Contractors and postal employees across the country have used government-issued Voyager credit cards to steal gas from the U.S. Postal Service, according to a series of reports by a postal watchdog.
The stolen gas was often resold, and the profits were spent buying drugs, paying for car repairs and gambling, according to the USPS inspector general.
Nearly a dozen reports on closed fuel theft investigations were obtained by the Washington Examiner in response to a Freedom of Information Act request.
In one case, two New Jersey truckers used government cards to steal more than $300,000 worth of fuel between 2006 and 2009. The Postal Service had contracted with the truckers' company.
The two resold most of the gas and used the rest for their personal vehicles, including a boat. They also used the cards to buy cigarettes and snacks, and to get cash.
Both of the New Jersey truckers were heavy gamblers and used some of their proceeds for gambling, according to witnesses quoted in the IG reports.
One of the truckers spent at least $1,000 per gambling trip. One of the thieves also called the other a "crack head."
The scam started when one of the truckers noticed his supervisor using the card to buy cigarettes and having the purchase processed as diesel fuel to conceal the transaction.
The driver arranged to pay the supervisor for use of the card, which he used to fuel a truck for his towing business on the side and to buy fuel for resale.
The truckers stole the fuel from multiple gas stations in New Jersey, including some where attendants helped process the purchases as diesel.
When agents approached one of the thieves in 2009, he confessed to the scam and helped agents monitor the other thief's fraudulent purchases, while wired with a microphone and voice recorder.
"Imagine if they got a hold of all the records of all the s--t we took? We'd be screwed," one of the drivers said in a monitored phone call.
"I'd be spending the rest [of] my retirement in jail," the other responded.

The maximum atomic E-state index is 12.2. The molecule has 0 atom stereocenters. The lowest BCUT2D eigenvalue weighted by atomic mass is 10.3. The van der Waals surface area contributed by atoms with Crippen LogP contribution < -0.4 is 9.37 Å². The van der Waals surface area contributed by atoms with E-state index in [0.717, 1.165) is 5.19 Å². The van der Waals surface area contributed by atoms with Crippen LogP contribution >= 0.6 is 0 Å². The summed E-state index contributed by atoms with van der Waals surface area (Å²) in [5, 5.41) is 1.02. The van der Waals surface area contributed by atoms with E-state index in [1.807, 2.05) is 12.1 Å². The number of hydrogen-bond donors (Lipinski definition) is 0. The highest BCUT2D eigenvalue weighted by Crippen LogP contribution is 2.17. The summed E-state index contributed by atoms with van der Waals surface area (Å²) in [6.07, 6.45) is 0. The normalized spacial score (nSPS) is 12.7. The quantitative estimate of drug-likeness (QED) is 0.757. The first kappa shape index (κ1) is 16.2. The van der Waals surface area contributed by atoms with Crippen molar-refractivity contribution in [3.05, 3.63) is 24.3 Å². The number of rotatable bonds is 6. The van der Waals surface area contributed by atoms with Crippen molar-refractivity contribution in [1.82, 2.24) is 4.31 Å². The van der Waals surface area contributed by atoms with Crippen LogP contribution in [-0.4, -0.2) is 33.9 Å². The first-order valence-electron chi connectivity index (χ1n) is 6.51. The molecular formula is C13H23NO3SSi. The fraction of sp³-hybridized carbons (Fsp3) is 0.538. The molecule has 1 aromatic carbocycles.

Both men were sentenced in 2011 and paid more than $335,000 in restitution, according to the IG. They were put on five years' probation each, with six to eight months of home confinement.
In a second fuel theft scheme reported by the IG, two individuals in Michigan used a Voyager card to steal $115,000 worth of fuel.
The stolen fuel was then resold at a substantial discount to a local farmer and to friends of the two thieves for their personal vehicles.
A witness told inspectors that profit from the scheme "was typically used to purchase narcotics, specifically heroin." The case is pending, according to the report.
In yet another case, a former USPS employee in Dallas used his Voyager card between 2011 and 2012 to fuel his personal vehicle, a Ford Excursion.
He was the only person in the facility who drove an Excursion, and he admitted to being the person identified in surveillance photos, but he denied stealing the fuel.
Instead, he told investigators he had no reason to steal, and that family and friends helped him when he needed money.
When investigators reminded him he had been prosecuted for theft in California in 2000, he explained that he stole merchandise he liked from his then-employer.
A customer service supervisor in Florida whose job required keeping a list of employee PINs used 22 of them to steal an estimated $1,251 worth of fuel for his personal truck in 2011 and 2012.
He told investigators he kept his purchases to 12 gallons, as much as his office's delivery vehicles hold, to avoid suspicion.